Pregnancy weight gain is normal, expected, and 100% necessary! But it often comes with worry and confusion. You may be asking yourself: Have I gained enough weight? Am I gaining too much weight during pregnancy? And the well-meaning folks around you (maybe even your physician) may be making you feel especially worried that the rate of your pregnancy weight gain isn’t “healthy.” So, what exactly is the ideal amount of weight to gain in pregnancy? And is there a “right” way to put on pregnancy pounds?

Why do you gain weight during pregnancy?

You know the old adage “eating for two?” Well, when you’re pregnant you are! That, of course, does not mean to double your food intake. But it does mean it’s important that you eat enough and get enough nutrients to support your developing baby. To help get your head around why gaining weight during pregnancy is important, here’s a breakdown of where all those pounds actually go:

  • Baby: +7 to 8 pounds

  • Breast tissue: +1 to 3 pounds:

  • Expanding uterus: +2 pounds:

  • Placenta: +1.5 pounds (A brand-new organ!)

  • Amniotic fluid: +2 pounds

  • Increased blood volume: +3 to 4 pounds

  • Increased fluid volume: +2 to 3 pounds

  • Fat stores: +6 to 8 pounds (for energy during labor, delivery, and breastfeeding)

Average Weight Gain During Pregnancy

Healthcare providers look at several factors to determine about how much pregnancy weight you should gain, including your pre-pregnancy weight, your pre-pregnancy body mass index (BMI), your health, your baby’s health, and the number of babies you’re carrying. That said, there are some general guidelines for pregnancy weight gain.

Pregnancy Weight Gain Chart

Typically, this is how much pregnancy weight you should gain if you’re carrying one baby, based on how your pre-pregnancy weight is classified:

  • Standard: 25 to 35 pounds

  • Underweight: 28 to 40 pounds

  • Overweight: 15 to 25 pounds

  • Obese: 11 to 20 pounds

And if you’re carrying twins, here’s what pregnancy weight gain may look like:

  • Standard: 37 to 54 pounds

  • Underweight: 50 to 62 pounds

  • Overweight: 31 to 50 pounds

  • Obese: 25 to 42 pounds

Right now, there are no guidelines regarding the expected amount of pregnancy weight for those carrying triplets…or more!

Pregnancy Weight Gain by Trimester

The ideal way to put on the pounds you need in pregnancy is slowly. Gaining too much weight in early pregnancy may influence your risk of developing preeclampsia. For those starting at a “normal” healthy weight, that slow and steady progression will look something like this:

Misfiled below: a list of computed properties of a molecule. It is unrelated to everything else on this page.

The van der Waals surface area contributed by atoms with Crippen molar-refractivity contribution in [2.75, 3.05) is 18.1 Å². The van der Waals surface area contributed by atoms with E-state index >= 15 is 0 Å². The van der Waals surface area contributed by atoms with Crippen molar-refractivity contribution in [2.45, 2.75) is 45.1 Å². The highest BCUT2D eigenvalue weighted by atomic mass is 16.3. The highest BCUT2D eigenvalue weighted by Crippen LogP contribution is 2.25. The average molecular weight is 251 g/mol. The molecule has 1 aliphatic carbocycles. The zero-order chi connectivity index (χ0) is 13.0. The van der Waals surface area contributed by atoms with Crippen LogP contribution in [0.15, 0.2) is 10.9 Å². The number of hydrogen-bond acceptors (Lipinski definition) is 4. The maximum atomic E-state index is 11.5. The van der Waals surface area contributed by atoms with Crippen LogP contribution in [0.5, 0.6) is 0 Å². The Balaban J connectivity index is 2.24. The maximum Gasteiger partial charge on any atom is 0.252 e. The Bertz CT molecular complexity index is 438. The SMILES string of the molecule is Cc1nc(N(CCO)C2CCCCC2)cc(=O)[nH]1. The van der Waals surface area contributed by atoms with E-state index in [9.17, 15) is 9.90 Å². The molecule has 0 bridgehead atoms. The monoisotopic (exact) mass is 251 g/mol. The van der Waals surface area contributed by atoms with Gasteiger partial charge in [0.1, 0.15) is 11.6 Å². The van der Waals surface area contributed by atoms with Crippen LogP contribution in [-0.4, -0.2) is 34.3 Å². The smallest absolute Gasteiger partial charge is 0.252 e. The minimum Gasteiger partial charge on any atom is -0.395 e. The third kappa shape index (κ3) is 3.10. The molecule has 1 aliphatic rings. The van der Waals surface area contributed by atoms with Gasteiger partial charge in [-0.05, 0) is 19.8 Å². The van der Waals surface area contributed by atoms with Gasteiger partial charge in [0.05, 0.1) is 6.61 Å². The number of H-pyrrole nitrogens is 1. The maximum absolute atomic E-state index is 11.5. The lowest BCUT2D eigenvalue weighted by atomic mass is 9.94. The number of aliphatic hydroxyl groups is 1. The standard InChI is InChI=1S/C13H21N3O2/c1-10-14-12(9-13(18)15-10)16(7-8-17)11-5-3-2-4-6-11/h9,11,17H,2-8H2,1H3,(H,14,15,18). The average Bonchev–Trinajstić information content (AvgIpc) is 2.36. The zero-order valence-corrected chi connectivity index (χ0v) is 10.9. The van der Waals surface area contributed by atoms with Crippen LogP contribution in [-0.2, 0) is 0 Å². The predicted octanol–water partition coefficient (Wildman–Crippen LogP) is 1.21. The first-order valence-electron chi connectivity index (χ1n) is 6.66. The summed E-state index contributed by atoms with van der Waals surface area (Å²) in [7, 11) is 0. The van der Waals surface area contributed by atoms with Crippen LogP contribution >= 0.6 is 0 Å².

• First trimester weight gain: 0 to 5 pounds, no extra calories needed

  • Second trimester weight gain: 1 pound per week, +340 calories a day

  • Third trimester weight gain: 1 pound per week, +450 calories a day

While it’s hard not to stress about pregnancy weight gain, remember: More important than how much weight you gain during pregnancy is what you’re eating. Aim to get a variety of vitamins, minerals, carbs, unsaturated fats, and protein on your plate (here are six nutrients you need while pregnant).

What if I gain "too much" weight during pregnancy?

First off, know that experiencing increased weight gain during pregnancy doesn’t automatically mean you or your baby are at an elevated risk for complications. In fact, experts point out that it’s important not to get too focused on numbers. Every body and every pregnancy is different, so don’t hesitate to reach out to your provider with questions about your pregnancy weight gain.

That said, almost half (48%) of pregnant folks gain more weight than recommended, according to the Centers for Disease Control and Prevention (CDC), and that does come with some risks. If you gain more than the recommended weight during pregnancy, you’re at an elevated risk for…

  • Gestational diabetes: Excessive weight gain during pregnancy, especially during the first trimester, can substantially increase your risk of gestational diabetes and complications related to the condition, like preeclampsia.

  • Fetal macrosomia: This means having a big baby who weighs more than 8 pounds, 13 ounces at birth, which can cause complications, such as heavy bleeding after birth.

  • Cesarean section: Your risk of c-section is a domino side-effect of gaining excess weight in pregnancy. That’s because large babies increase your chances of a cesarean birth.

Should I try to lose weight while pregnant?

No. Even if you were classified as “overweight” pre-pregnancy—or gained pregnancy weight quickly—you should not go on a diet or try to lose weight during pregnancy. Of course, parents-to-be who are dealing with severe nausea and/or food aversions may unintentionally lose weight during early pregnancy. In those cases, your healthcare provider will keep a watchful eye on your situation. But setting out to lose weight during pregnancy is not advised. It’s a better idea to focus on eating healthy, nutrient-dense food and remaining active. It’s recommended that pregnant people engage in at least 150 minutes of moderate intensity aerobic physical activity each week, which shakes out to a brisk 30-minute walk a day, five days a week.